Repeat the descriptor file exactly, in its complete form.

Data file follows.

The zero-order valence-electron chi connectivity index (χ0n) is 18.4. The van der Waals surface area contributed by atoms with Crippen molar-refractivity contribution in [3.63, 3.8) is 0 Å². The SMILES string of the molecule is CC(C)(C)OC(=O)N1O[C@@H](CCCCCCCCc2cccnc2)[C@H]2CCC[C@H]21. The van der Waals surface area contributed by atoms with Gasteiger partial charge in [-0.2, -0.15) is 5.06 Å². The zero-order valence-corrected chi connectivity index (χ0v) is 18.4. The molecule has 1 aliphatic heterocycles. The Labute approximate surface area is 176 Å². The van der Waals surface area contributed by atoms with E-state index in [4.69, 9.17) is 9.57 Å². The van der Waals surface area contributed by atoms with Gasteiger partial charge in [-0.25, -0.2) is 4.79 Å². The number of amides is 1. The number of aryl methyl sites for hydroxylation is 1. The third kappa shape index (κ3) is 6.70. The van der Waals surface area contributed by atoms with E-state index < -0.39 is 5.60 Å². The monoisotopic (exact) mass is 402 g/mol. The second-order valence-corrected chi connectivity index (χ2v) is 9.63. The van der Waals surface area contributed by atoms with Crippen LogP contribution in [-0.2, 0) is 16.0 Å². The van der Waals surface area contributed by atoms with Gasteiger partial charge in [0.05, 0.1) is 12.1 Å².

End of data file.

The zero-order valence-electron chi connectivity index (χ0n) is 18.4. The van der Waals surface area contributed by atoms with Crippen molar-refractivity contribution in [3.63, 3.8) is 0 Å². The SMILES string of the molecule is CC(C)(C)OC(=O)N1O[C@@H](CCCCCCCCc2cccnc2)[C@H]2CCC[C@H]21. The van der Waals surface area contributed by atoms with Gasteiger partial charge in [-0.2, -0.15) is 5.06 Å². The zero-order valence-corrected chi connectivity index (χ0v) is 18.4. The molecule has 1 aliphatic heterocycles. The Labute approximate surface area is 176 Å². The van der Waals surface area contributed by atoms with E-state index in [4.69, 9.17) is 9.57 Å². The van der Waals surface area contributed by atoms with Gasteiger partial charge in [-0.25, -0.2) is 4.79 Å². The number of amides is 1. The number of aryl methyl sites for hydroxylation is 1. The third kappa shape index (κ3) is 6.70. The van der Waals surface area contributed by atoms with E-state index < -0.39 is 5.60 Å². The monoisotopic (exact) mass is 402 g/mol. The second-order valence-corrected chi connectivity index (χ2v) is 9.63. The van der Waals surface area contributed by atoms with Crippen LogP contribution in [-0.2, 0) is 16.0 Å². The van der Waals surface area contributed by atoms with Gasteiger partial charge in [0.05, 0.1) is 12.1 Å².